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CBO

FIRST_ROWS_10 CBO Is Hopeless, It’s Using The Wrong Index !! (Weeping Wall)

There’s an organisation I had been dealing with on and off over the years who were having all sorts of issues with their Siebel System and who were totally convinced their performance issues were due directly to being forced to use the FIRST_ROWS_10 optimizer. I’ve attempted on a number of occasions to explain that their […]

Join Cardinality – 5

So far in this series I’ve written about the way that the optimizer estimates cardinality for an equijoin where one end of the join has a frequency histogram and the other end has a histogram of type:

Join Cardinality – 4

In previous installments of this series I’ve been describing how Oracle estimates the join cardinality for single column joins with equality where the columns have histograms defined. So far I’ve  covered two options for the types of histogram involved: frequency to frequency, and frequency to top-frequency. Today it’s time to examine frequency to hybrid.

My first thought about this combination was that it was likely to be very similar to frequency to top-frequency because a hybrid histogram has a list of values with “repeat counts” (which is rather like a simple frequency histogram), and a set of buckets with variable sizes that could allow us to work out an “average selectivity” of the rest of the data.

Column Groups

Sometimes a good thing becomes at bad thing when you hit some sort of special case – today’s post is an example of this that came up on the Oracle-L listserver a couple of years ago with a question about what the optimizer was doing. I’ll set the scene by creating some data to reproduce the problem:

Join Cardinality – 2

In the previous note I posted about Join Cardinality I described a method for calculating the figure that the optimizer would give for the special case where you had a query that:

Join Cardinality

Following up my “Hacking for Skew” article from a couple of days ago, Chinar Aliyev has written an article about a method for persuading the optimizer to calculate the correct cardinality estimate without using any undocumented, or otherwise dubious, mechanisms.

Column Group Catalog

I seem to have written a number of aricles about column groups – the rather special, and most useful, variant on extended stats. To make it as easy as possible to find the right article I’ve decided to produce a little catalogue (catalog) of all the relevant articles, with a little note about the topic each article covers. Some of the articles will link to others in the list, and there are a few items in the list from other blogs. There are also a few items which are the titles of drafts which have been hanging around for the last few years.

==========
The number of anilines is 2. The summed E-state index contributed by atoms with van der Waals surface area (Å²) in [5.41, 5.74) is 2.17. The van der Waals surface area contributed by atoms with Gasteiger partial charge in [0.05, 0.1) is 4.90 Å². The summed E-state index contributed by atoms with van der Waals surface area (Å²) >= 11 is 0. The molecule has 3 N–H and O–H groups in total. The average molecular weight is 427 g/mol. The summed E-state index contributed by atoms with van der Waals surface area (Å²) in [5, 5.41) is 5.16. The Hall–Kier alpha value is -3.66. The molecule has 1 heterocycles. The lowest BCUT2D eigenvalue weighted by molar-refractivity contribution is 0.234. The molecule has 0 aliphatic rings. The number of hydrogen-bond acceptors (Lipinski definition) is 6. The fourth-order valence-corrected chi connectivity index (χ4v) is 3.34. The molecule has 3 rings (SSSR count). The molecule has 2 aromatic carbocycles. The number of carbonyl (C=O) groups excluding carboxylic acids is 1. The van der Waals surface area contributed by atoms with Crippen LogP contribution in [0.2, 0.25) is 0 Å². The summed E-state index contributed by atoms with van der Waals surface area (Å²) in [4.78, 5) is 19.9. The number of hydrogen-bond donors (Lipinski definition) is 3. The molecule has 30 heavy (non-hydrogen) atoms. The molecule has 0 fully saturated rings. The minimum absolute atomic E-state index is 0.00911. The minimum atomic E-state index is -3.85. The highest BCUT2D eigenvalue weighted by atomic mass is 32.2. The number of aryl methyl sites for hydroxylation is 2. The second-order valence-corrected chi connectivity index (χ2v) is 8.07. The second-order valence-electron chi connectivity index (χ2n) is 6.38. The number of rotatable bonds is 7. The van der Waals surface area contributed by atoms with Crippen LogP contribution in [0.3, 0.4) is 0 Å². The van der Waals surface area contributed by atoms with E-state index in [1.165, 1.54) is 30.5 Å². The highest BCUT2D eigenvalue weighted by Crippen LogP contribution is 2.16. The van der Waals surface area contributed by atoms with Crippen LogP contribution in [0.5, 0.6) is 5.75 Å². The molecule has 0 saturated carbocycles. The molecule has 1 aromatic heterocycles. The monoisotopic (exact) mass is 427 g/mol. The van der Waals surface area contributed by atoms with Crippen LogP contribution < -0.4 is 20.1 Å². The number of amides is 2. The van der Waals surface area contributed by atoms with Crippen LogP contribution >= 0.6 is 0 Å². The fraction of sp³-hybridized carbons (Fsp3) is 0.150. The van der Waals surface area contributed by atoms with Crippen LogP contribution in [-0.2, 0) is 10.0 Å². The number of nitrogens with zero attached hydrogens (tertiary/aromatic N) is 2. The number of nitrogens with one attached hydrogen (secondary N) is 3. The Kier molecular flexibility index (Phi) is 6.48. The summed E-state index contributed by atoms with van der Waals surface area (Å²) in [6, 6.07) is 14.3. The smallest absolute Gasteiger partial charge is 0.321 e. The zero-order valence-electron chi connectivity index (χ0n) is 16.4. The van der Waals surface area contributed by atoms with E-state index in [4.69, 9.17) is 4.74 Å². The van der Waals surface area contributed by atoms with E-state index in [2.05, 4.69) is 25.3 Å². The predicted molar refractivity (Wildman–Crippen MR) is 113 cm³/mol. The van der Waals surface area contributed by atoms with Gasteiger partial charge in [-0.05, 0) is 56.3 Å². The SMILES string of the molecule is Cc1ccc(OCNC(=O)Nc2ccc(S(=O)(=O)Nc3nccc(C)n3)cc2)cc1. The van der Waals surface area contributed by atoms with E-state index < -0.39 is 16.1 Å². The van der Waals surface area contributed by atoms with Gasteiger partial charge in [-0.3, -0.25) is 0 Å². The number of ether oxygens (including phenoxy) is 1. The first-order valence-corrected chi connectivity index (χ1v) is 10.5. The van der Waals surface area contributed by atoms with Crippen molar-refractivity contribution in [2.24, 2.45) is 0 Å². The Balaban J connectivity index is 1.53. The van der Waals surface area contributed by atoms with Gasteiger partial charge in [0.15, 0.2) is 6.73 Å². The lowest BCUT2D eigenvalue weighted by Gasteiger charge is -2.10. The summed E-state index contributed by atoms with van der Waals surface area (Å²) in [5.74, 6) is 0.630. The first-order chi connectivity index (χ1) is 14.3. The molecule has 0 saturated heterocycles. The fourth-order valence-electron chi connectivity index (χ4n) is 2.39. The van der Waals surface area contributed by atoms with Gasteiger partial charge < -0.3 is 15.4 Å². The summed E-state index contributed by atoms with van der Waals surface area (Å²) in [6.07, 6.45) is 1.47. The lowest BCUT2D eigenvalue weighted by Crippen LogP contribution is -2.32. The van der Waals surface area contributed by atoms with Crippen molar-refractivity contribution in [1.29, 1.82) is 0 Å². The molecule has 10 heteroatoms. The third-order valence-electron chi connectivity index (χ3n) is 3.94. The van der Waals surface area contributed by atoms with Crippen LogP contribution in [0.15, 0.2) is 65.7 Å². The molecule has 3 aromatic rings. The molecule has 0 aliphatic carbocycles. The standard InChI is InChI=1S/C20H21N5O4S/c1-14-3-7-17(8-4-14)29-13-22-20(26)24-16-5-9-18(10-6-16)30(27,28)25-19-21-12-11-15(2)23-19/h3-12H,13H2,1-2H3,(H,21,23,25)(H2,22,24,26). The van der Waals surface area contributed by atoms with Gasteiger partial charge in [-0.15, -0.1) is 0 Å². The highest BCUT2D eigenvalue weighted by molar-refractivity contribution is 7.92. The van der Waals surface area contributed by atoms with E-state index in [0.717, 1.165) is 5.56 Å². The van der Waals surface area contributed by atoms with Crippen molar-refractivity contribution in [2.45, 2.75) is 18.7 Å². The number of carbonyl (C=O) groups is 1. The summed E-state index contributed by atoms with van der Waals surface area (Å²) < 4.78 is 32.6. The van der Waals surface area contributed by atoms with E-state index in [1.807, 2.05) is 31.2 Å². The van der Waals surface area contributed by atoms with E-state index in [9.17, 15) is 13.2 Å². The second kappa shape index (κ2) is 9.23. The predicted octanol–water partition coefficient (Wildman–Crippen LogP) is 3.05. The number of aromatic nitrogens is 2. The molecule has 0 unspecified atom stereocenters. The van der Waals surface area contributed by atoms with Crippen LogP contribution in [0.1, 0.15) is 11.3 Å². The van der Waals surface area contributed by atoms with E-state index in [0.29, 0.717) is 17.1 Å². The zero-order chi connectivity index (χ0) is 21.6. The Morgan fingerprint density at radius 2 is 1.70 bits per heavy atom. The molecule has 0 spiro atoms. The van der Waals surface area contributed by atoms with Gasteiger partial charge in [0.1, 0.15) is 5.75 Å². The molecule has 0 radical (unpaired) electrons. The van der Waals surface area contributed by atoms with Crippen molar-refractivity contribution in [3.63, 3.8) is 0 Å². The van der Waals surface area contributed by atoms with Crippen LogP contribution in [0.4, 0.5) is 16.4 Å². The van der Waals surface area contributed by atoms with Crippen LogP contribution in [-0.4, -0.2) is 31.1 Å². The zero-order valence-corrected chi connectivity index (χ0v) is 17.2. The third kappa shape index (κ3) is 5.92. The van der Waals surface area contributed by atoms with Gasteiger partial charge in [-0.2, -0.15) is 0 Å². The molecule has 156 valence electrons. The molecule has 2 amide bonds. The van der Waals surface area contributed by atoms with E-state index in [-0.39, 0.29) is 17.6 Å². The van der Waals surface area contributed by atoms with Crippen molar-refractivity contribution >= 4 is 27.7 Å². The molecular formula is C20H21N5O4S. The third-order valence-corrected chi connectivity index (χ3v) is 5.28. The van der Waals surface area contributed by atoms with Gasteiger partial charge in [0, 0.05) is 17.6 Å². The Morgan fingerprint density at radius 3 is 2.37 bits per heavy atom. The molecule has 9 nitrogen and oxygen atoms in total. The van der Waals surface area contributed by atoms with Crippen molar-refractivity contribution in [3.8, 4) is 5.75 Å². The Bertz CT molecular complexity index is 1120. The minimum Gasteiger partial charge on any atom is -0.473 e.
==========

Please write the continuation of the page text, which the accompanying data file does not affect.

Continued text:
MERGE JOIN CARTESIAN: a join method or a join type?

By Franck Pachot

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I’ll present about join methods at POUG and DOAG. I’ll show how the different join methods work in order to better understand them. The idea is to show Nested Loops, Hash Join, Sort Merge Join, Merge Join Cartesian on the same query. I’ll run a simple join between DEPT and EMP with the USE_NL, USE_HASH, USE_MERGE and USE_MERGE_CARTESIAN hints. I’ll show the execution plan, with SQL Monitoring in text mode. And I’ll put some gdb breakpoints on the ‘qer’ (query execution rowsource) functions to run the plan operations step by step. Then I’ll do the same on a different query in order to show in detail the 12c adaptive plans.

Extended Histograms

Today’s little puzzle comes courtesy of the Oracle-L mailing list. A table has two columns (c2 and c3), which contain only the values ‘Y’ and ‘N’, with the following distribution:


select   c2, c3, count(*)
from     t1
group by c2, c3
;

C C   COUNT(*)
- - ----------
N Y       1994
Y N      71482

2 rows selected.

The puzzle is this – how do you get the optimizer to predict a cardinality of zero (or, using its best approximation, 1) if you execute a query where the predicate is:

where   c2 = 'N' and c3 = 'N'

Here are 4 tests you might try:

Rebuilding Indexes: Danger With Clustering Factor Calculation (Chilly Down)

Let me start by saying if you don’t already following Jonathan Lewis’s excellent Oracle blog, do yourself a favour. In a recent article, Jonathan highlighted a danger with rebuilding indexes (or indeed creating an index) when used in relation to collecting index statistics with the TABLE_CACHED_BLOCKS preference. I’ve discussed the importance of the TABLE_CACHED_BLOCKS statistics […]